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Research projects

Alex Francis developed a novel security key system as a tamper-proof seal. The fully working mechanical prototype was built from scratch. Central to this project was the use of specially treated 4D Printed material in which a specific temperature would be required to disengage the lock. The use of 3D Printing could allow for an infinite number of shapes to be randomly generated so that no single key would be exact. This project was undertaken in collaboration with BAE Systems Applied Intelligence. Alex graduated in 2017. First supervisor: Eujin Pei

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Jinghua Li experimented with the use of the shape memory effect of 4D printed parts to design a self-locking wing system in which a single printed part can perform transformations without the need for actuators and linkages. This allows weight and space to be saved, thereby simplifying the overall structure of the drone. The fully working mechanical prototype was built from scratch. This project was undertaken in collaboration with BAE Systems Applied Intelligence. Jinghua graduated in 2018. First supervisor: Eujin Pei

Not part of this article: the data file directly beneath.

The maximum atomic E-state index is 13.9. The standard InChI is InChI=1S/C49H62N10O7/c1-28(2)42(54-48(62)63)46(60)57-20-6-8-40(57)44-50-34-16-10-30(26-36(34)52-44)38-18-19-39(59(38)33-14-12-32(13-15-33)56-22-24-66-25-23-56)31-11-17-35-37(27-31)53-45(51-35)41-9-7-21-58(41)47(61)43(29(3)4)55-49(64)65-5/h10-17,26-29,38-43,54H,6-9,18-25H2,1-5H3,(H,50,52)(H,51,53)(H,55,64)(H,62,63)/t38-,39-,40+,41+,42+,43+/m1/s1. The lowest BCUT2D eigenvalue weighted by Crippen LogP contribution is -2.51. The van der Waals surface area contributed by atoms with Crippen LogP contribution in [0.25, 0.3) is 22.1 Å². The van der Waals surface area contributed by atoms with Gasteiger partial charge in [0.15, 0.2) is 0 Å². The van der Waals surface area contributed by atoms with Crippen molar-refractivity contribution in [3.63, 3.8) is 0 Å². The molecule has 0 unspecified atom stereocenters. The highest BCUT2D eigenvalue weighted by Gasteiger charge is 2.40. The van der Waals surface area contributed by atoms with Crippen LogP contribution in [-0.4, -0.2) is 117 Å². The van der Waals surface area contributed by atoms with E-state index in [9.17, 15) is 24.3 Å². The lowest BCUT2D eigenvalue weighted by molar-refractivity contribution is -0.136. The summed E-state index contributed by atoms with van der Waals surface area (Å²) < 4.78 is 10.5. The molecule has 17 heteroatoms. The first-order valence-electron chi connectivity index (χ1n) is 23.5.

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The aim of this project was to develop, process and experiment with thermoplastic polyurethane as a shape memory material. We ascertained the properties of this material through extrusion-based additive manufacturing processes and produced parts for testing. The results showed that the characteristics of the 3D printed parts successfully retain the property of the shape memory and the recovery force allows this to be utilised as a mechanical actuator. The recovery stress was recorded to be between 0.45 and 0.61 MPa (at feed rate 990 mm/min). We also designed and produced a coil as an actuator to demonstrate that the same material can be extended to other applications.

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